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Space Construction


When Dr. Samuel Golden, director of NASA appeared before a congressional committee to request the appropriations for the international space station, he informed Congress that a space station that could produce simulated gravity would be preferable to a space station that could not, due to the medical conditions that arise from prolonged exposure to weightlessness.  He told Congress that a space station that could produce simulated gravity, would allow people to stay in space longer than one that could not.  Unfortunately Congress did not have the budget for a space station of this kind so a compromise was made and we now have what we have.

Constructing a space station in the manner I propose allows the construction of a space station in the form of a tubular ring.  This particular shape lends itself easily to the creation of a space station that can rotate and provide simulated gravity.  In addition to this there are other benefits to having the ability to build things in space  in the manner I propose and they are as follows:

1. Building in space only requires building materials to be launched, rather than completed structural forms which take up a lot of space.

2. The method of construction I propose produces components of a standardized cross sectional area for what ever application is desired.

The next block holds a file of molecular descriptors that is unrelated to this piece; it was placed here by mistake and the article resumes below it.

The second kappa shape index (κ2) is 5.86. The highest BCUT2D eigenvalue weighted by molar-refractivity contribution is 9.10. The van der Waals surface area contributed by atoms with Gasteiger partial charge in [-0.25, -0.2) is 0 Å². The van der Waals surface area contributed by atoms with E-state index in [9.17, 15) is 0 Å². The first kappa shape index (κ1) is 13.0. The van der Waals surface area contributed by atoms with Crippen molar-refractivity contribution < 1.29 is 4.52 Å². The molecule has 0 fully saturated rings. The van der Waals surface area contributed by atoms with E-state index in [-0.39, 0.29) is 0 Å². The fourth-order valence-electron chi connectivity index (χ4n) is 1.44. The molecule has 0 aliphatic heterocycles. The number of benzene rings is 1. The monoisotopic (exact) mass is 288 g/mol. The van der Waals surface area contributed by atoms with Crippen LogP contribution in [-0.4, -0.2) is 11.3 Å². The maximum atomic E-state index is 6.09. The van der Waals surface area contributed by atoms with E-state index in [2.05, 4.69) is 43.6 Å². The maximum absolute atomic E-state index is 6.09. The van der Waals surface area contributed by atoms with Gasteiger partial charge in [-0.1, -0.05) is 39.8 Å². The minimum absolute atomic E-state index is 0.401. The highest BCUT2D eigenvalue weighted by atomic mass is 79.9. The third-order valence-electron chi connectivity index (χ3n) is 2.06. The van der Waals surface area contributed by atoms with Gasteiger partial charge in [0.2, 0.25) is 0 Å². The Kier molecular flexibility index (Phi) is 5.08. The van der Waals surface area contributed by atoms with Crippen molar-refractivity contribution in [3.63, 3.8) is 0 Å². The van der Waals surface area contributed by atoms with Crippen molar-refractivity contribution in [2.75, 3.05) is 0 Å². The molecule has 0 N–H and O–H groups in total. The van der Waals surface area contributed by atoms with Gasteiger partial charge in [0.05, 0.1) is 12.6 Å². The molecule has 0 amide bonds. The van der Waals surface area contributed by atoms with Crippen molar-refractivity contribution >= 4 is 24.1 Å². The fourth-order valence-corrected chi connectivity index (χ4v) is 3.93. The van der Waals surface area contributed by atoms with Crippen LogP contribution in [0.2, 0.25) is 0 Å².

3. The knitting robot can be easily re-supplied with additional construction materials using the Delta rocket.

4. The knitting robot can easily be controlled from the ground and through automation programs, eliminating the need for human involvement in construction.

5. Once the knitting robot is deployed it can remain in space indefinitely, allowing it to build whatever is desired, such as large rockets for deep space exploration.

6. The method of construction I propose uses a balloon inflated with compressed air, which is used as a mandrel, to produce the desired shape (rings and cylinders).  Because they are inflated with compressed air to 14.7 psi these structures are immediately habitable without additional work or materials.

7. Because the shape of structures are standardized, components such as airlocks and maneuvering thrusters can be created on the ground, launched into space, and glued into place using epoxy resin.

8. Construction on the ground would require an autoclave or hot bond and vacuum bagging techniques.  Construction in the vacuum of space does not.

9. Various styles of weaving can be used to to produce fabrics that possess specific structural qualities.



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